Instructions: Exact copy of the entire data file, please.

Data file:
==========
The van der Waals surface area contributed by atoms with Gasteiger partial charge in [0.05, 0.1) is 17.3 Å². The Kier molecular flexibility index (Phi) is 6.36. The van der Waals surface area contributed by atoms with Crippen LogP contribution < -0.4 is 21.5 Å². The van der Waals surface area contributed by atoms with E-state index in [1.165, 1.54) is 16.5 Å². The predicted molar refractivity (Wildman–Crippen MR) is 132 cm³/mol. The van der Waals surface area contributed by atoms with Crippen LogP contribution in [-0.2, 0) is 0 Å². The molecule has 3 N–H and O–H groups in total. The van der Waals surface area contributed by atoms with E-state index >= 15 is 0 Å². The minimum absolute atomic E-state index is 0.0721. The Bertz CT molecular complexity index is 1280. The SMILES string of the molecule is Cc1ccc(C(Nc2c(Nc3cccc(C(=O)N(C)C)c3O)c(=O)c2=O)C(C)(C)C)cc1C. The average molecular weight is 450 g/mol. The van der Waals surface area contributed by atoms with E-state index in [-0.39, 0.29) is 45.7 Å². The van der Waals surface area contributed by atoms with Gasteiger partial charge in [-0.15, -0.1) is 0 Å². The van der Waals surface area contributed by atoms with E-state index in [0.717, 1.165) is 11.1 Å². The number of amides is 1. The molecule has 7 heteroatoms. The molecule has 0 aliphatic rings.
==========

The van der Waals surface area contributed by atoms with Gasteiger partial charge in [0.05, 0.1) is 17.3 Å². The Kier molecular flexibility index (Phi) is 6.36. The van der Waals surface area contributed by atoms with Crippen LogP contribution < -0.4 is 21.5 Å². The van der Waals surface area contributed by atoms with E-state index in [1.165, 1.54) is 16.5 Å². The predicted molar refractivity (Wildman–Crippen MR) is 132 cm³/mol. The van der Waals surface area contributed by atoms with Crippen LogP contribution in [-0.2, 0) is 0 Å². The molecule has 3 N–H and O–H groups in total. The van der Waals surface area contributed by atoms with E-state index >= 15 is 0 Å². The minimum absolute atomic E-state index is 0.0721. The Bertz CT molecular complexity index is 1280. The SMILES string of the molecule is Cc1ccc(C(Nc2c(Nc3cccc(C(=O)N(C)C)c3O)c(=O)c2=O)C(C)(C)C)cc1C. The average molecular weight is 450 g/mol. The van der Waals surface area contributed by atoms with E-state index in [-0.39, 0.29) is 45.7 Å². The van der Waals surface area contributed by atoms with Gasteiger partial charge in [-0.15, -0.1) is 0 Å². The van der Waals surface area contributed by atoms with E-state index in [0.717, 1.165) is 11.1 Å². The number of amides is 1. The molecule has 7 heteroatoms. The molecule has 0 aliphatic rings.